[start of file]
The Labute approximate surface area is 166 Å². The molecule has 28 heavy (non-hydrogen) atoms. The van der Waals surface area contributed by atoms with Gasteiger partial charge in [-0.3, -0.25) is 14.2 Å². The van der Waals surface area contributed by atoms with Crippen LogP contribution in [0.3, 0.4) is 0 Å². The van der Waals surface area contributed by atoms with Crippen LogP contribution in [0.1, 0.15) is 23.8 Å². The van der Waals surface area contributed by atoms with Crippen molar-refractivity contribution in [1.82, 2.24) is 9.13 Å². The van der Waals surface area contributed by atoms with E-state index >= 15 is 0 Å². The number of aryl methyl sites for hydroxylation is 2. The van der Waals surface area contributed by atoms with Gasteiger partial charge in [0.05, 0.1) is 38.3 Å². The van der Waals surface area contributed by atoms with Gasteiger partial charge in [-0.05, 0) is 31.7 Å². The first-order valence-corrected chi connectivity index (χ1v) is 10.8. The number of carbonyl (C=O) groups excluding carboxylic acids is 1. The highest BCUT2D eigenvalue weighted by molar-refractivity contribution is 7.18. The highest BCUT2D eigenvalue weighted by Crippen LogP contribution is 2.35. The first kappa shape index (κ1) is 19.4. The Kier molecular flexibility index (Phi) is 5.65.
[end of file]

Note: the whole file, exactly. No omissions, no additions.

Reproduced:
The Labute approximate surface area is 166 Å². The molecule has 28 heavy (non-hydrogen) atoms. The van der Waals surface area contributed by atoms with Gasteiger partial charge in [-0.3, -0.25) is 14.2 Å². The van der Waals surface area contributed by atoms with Crippen LogP contribution in [0.3, 0.4) is 0 Å². The van der Waals surface area contributed by atoms with Crippen LogP contribution in [0.1, 0.15) is 23.8 Å². The van der Waals surface area contributed by atoms with Crippen molar-refractivity contribution in [1.82, 2.24) is 9.13 Å². The van der Waals surface area contributed by atoms with E-state index >= 15 is 0 Å². The number of aryl methyl sites for hydroxylation is 2. The van der Waals surface area contributed by atoms with Gasteiger partial charge in [0.05, 0.1) is 38.3 Å². The van der Waals surface area contributed by atoms with Gasteiger partial charge in [-0.05, 0) is 31.7 Å². The first-order valence-corrected chi connectivity index (χ1v) is 10.8. The number of carbonyl (C=O) groups excluding carboxylic acids is 1. The highest BCUT2D eigenvalue weighted by molar-refractivity contribution is 7.18. The highest BCUT2D eigenvalue weighted by Crippen LogP contribution is 2.35. The first kappa shape index (κ1) is 19.4. The Kier molecular flexibility index (Phi) is 5.65.